Writers of Pro Football Prospectus 2008

19 May 2009

Under The Cap: The Eagles and Sheldon Brown

by J.I. Halsell

As we all know, Sheldon Brown of the Philadelphia Eagles is currently disgruntled with his contract and has openly voiced his opinion in this regard. The Eagles have a long history of giving extensions to young players who may only be two to three years into their rookie contracts. In the middle of his third season, for instance, Brown accepted and signed a contract for nine years, $7.5 millon guaranteed, and an average of $2.82 million per year. At the time of the signing, Brown was 25 years old; therefore, he agreed to be contractually bound to the Eagles until age 34. Now at age 30, Brown plays in the defensive backfield with a fellow corner in Asante Samuel, who inked a free agent contract for six years, $23.6 million guaranteed. It averages $9.5 million per year, and binds Samuel to the Eagles until he's 33.


Eagles CBs: Samuel vs. Brown
Player A.Samuel S.Brown
Date Signed 3/1/2008 11/5/2004
Accrued Seasons when Contract Signed 5 1/2/1900
Type of Contract Unrestricted Free Agent Extension
Term 6 years 9 years
Age when Signed 27 25
Age when Contract Expires 33 34
Guarantee $23,605,000 $7,500,000
Average Per Year $9,523,333 $2,820,556

Had Sheldon Brown decided to pass on Philly's offer of an extension in 2004, he would have become an Unrestricted Free Agent after the 2005 season (unless Philly chose to Franchise him at $5.89 million guaranteed for one year). In the offseason leading up to the 2006 season, free agent corners Brian Williams and Will Allen inked UFA contracts respectively with Jacksonville and Miami. Williams' UFA contract with Jacksonville was for six years, $10 million guaranteed, and $5.33 million per year; while Allen's UFA contract with Miami was for four years, $4.5 million guaranteed, and $3.25 million per year. So when you look at Brown compared to the corners who he would have hit the market with, he not only is under contract until a later stage of his career, but on a per-year basis he's making less in total contract value and less in the all-important guaranteed money. Simply put, in retrospect, it would have probably been in the best interest of Brown to be patient for another season and a half and then contemplate either an extension with the Eagles at that point or explore the free agency market, as one would think he would have gotten a better deal than the one he's currently saddled with.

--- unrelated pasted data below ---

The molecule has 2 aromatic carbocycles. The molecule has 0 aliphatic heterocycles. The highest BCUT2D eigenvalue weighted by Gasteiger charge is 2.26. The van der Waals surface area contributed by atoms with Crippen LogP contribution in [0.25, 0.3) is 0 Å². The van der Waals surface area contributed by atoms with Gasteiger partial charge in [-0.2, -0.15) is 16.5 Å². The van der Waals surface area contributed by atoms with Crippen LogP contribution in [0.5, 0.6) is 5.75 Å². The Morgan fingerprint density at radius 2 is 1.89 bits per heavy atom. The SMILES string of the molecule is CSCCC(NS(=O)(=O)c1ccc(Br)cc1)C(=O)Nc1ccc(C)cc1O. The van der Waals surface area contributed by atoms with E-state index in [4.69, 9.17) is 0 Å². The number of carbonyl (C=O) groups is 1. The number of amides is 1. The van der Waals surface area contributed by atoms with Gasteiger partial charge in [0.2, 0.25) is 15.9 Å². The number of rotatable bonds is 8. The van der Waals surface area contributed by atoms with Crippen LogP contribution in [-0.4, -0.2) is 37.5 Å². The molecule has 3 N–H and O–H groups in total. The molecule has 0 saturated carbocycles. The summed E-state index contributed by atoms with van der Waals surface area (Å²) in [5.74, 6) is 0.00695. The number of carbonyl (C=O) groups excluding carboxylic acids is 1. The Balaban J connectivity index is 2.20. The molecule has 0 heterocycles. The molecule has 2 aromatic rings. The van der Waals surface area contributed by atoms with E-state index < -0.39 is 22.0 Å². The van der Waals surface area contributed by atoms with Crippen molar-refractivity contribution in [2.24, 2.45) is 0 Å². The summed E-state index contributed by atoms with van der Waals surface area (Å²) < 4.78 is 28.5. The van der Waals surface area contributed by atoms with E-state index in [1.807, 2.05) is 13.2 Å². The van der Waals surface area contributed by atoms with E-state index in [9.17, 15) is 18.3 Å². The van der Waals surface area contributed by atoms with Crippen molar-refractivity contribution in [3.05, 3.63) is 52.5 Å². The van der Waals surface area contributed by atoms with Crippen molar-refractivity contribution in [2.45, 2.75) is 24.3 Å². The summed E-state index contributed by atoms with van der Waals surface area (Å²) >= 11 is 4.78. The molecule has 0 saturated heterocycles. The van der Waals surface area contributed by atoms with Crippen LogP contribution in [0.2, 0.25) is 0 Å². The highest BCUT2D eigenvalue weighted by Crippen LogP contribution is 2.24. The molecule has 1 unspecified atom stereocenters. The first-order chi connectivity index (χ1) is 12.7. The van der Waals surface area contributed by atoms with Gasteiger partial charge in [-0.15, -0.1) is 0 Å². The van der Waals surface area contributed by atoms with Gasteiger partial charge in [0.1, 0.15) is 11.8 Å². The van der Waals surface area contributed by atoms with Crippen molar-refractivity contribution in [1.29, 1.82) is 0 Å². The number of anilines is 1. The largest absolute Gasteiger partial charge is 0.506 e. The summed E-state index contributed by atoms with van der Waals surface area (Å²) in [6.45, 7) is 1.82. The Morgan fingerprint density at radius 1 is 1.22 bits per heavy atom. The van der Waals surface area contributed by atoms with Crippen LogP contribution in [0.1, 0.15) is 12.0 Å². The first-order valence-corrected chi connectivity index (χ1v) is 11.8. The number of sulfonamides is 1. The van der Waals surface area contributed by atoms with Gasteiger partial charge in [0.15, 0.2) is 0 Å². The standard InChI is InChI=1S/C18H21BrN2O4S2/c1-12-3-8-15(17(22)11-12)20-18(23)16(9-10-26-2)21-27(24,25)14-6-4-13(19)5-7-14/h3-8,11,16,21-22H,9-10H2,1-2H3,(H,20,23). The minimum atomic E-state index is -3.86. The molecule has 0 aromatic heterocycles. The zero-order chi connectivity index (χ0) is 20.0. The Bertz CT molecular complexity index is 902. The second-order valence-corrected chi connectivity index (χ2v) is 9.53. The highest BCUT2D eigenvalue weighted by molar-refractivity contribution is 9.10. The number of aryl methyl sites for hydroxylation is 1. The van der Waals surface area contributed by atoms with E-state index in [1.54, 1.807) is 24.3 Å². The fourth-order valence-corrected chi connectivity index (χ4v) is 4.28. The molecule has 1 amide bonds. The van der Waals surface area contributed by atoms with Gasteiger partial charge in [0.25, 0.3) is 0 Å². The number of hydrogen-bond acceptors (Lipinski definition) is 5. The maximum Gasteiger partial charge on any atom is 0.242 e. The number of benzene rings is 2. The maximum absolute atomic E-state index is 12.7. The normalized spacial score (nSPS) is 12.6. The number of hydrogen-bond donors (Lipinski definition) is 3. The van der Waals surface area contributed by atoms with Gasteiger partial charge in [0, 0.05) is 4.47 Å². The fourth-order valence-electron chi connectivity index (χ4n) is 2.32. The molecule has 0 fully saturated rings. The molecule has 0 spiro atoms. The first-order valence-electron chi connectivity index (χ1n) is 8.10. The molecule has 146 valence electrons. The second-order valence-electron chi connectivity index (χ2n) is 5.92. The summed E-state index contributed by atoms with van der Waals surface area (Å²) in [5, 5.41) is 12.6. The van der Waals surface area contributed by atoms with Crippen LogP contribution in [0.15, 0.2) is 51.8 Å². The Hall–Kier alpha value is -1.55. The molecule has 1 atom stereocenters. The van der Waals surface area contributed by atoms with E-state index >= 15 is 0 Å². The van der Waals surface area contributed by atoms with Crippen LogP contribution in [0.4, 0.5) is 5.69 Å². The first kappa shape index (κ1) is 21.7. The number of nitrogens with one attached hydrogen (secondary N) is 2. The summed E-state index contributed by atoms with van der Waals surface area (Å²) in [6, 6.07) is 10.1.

Comparable 2006 UFA CBs
Player B.Williams W.Allen S.Brown
Date Signed 3/13/2006 3/20/2006 11/5/2004
Accrued Seasons when Contract Signed 4 5 2
Type of Contract Unrestricted Free Agent Unrestricted Free Agent Extension
Term 6 years 4 years 9 years
Age when Signed 26 27 25
Age when Contract Expires 32 31 34
Guarantee $10,000,000 $4,500,000 $7,500,000
Guarantee Per Year $1,666,666 $1,125,000 $833,333
Contract Average Per Year $5,333,333 $3,250,000 $2,820,556

The thing about locking yourself into a deal for so long is that, while you're "stuck" at $2.82 million per year in the case of Brown versus the corner market, the market for corners, and all positions for that matter, continues to escalate. The increase in the corner market is illustrated in the increase of the Franchise tender from $5.89 million in 2006 to $9.96 million in 2009; that's a 69 percent increase in three seasons.

From the player's perspective, there are not too many pros to signing an extension with the length of Sheldon Brown's. Surely receiving $7.5 million in guaranteed money is hard to pass up, when that's more than the total value of your rookie contract; so you're presented with the opportunity to receive an amount of money that is truly tantalizing. However, when put into perspective, is this $7.5 million today worth the under-compensation over the course of the contract in the long run? Definitely not, but it illustrates how a club can use the emphasis of guaranteed money on the part of players and agents against them. The biggest issue with Brown's contract is the duration of the deal. The fact that he sacrificed his ability to hit the market until age 34 is an egregious mistake on the part of Brown and his agent.

The Eagles signed Shawn Andrews and Mike Patterson to similar early extensions:


Some of the Eagles' Current Early Extensions
Player M.Patterson S.Brown S.Andrews
Date Signed 11/2/2006 11/5/2004 6/16/2006
Accrued Seasons when Contract Signed 2 2 2
Type of Contract Extension Extension Extension
Term 11 years 9 years 10 years
Age when Signed 23 25 23
Age when Contract Expires 34 34 33
Guarantee $9,000,000 $7,500,000 $10,000,000
Average Per Year $3,125,023 $2,820,556 $3,845,500